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The retrospective study included 964,818 VA primary care patients over the age of 18 with a diagnosis of diabetes mellitus, examined between July 1, 2010, and June 30, 2011. Diabetic patients over age 18 who did not have ischemic heart disease were considered to be potentially overtreated if they received a high-dose statin.
While more than 80% of diabetic veterans were found to be receiving appropriate treatment for dyslipidemia, as indicated by LDL levels below 100 mg/dl or treatment with moderate dose statins, 14% of patients were found to be potentially overtreated.
Facilities with the highest rates of meeting the recommended threshold of LDL below 100 mg/dl had the highest rates of potential overtreatment.
“Such unintended consequences of performance measurement provide more impetus for implementing measures that focus on appropriate treatment rather than arbitrary threshold targets and that may prompt consideration of deintensification when appropriate,” the authors wrote.
Up to 1% of patients on high-dose statins may experience complications like myopathy and rhabdomyolisis, compared with about 1 in 10,000 patients on moderate dose statins, said author Eve Kerr, MD, MPH, director of the Center for Clinical Management Research and research director of the VA Quality Enhancement Research Initiative for Diabetes Mellitus, and professor of internal medicine at the University of Michigan. Statins may also cause kidney failure and liver damage in rare cases.
“National guidelines based on new data and studies are being completely overhauled right now,” Kerr told U.S. Medicine. “The VA revised performance measures for LDL levels in support of clinical action measures that include LDL below 100 mg/dl or taking moderate dose statins in the second half of FY 2012,” she noted.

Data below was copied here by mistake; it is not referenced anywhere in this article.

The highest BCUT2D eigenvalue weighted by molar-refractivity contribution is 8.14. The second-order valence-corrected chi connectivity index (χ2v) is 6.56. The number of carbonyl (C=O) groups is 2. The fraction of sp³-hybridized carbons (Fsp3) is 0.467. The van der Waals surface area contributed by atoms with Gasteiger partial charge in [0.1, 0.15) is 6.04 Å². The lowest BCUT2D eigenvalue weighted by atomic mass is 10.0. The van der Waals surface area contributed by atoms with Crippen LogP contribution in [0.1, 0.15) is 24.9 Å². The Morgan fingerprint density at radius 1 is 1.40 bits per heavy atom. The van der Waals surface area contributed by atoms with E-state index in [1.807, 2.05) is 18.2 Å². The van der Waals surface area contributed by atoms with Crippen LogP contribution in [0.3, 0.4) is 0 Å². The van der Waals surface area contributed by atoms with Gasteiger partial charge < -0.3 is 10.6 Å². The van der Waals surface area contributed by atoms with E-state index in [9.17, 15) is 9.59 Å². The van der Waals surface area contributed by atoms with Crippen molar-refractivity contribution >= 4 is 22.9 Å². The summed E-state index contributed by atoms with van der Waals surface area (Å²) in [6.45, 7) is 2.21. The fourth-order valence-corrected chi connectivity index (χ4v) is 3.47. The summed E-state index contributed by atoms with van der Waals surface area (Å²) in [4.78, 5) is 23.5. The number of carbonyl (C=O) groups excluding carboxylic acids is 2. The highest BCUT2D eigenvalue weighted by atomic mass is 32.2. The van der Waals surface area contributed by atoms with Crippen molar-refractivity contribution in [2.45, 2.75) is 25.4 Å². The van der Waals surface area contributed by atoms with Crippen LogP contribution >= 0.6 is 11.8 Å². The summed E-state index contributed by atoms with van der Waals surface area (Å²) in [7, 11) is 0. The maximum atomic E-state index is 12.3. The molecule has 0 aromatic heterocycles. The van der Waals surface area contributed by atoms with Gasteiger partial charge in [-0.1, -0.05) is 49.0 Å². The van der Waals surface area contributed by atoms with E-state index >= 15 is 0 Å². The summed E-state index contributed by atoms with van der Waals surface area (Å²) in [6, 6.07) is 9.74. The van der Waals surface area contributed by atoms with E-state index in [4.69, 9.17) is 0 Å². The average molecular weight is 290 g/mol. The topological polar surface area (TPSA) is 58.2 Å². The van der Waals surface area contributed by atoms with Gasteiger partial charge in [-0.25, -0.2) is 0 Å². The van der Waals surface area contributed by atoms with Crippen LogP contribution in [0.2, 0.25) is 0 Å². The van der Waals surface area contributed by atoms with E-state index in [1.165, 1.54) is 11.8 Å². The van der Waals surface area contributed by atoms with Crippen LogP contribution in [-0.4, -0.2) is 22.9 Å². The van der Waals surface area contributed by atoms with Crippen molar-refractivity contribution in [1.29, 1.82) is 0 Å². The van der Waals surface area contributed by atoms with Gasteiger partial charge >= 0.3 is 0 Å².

The Food and Drug Administration recently issued a Safety Communication limiting the use of the highest dose of simvastatin because of increased risk of muscle damage and published new guidelines for statins that warn users that the medications can cause memory loss, elevated blood sugar levels and Type 2 diabetes.
At the same time, the FDA advised that patients taking statins no longer needed routine monitoring of liver enzymes, as liver injury is rare and not detected by such monitoring. In addition, the FDA reiterated that “the cardiovascular benefits of statins outweigh these small increased risks.”
- Kokkiinos PF, Faselis C, Myers J, Panagiotakos D, Doumas M. Interactive effects of fitness and satin treatment on mortality risk in veterans with dyslipidemia: a cohort study. The Lancet. Early Online Publication, 28 November 2012.
- Beard AJ, Hofer TP, Downs JR, Lucatorto M, Klamerus ML, Holleman R, Kerr EA. Assessing appropriateness of lipid management among patients with diabetes mellitus: Moving from target to treatment. Circ Cardiovasc Qual Outcomes. Published online ahead of print. 2013;6.00-00.
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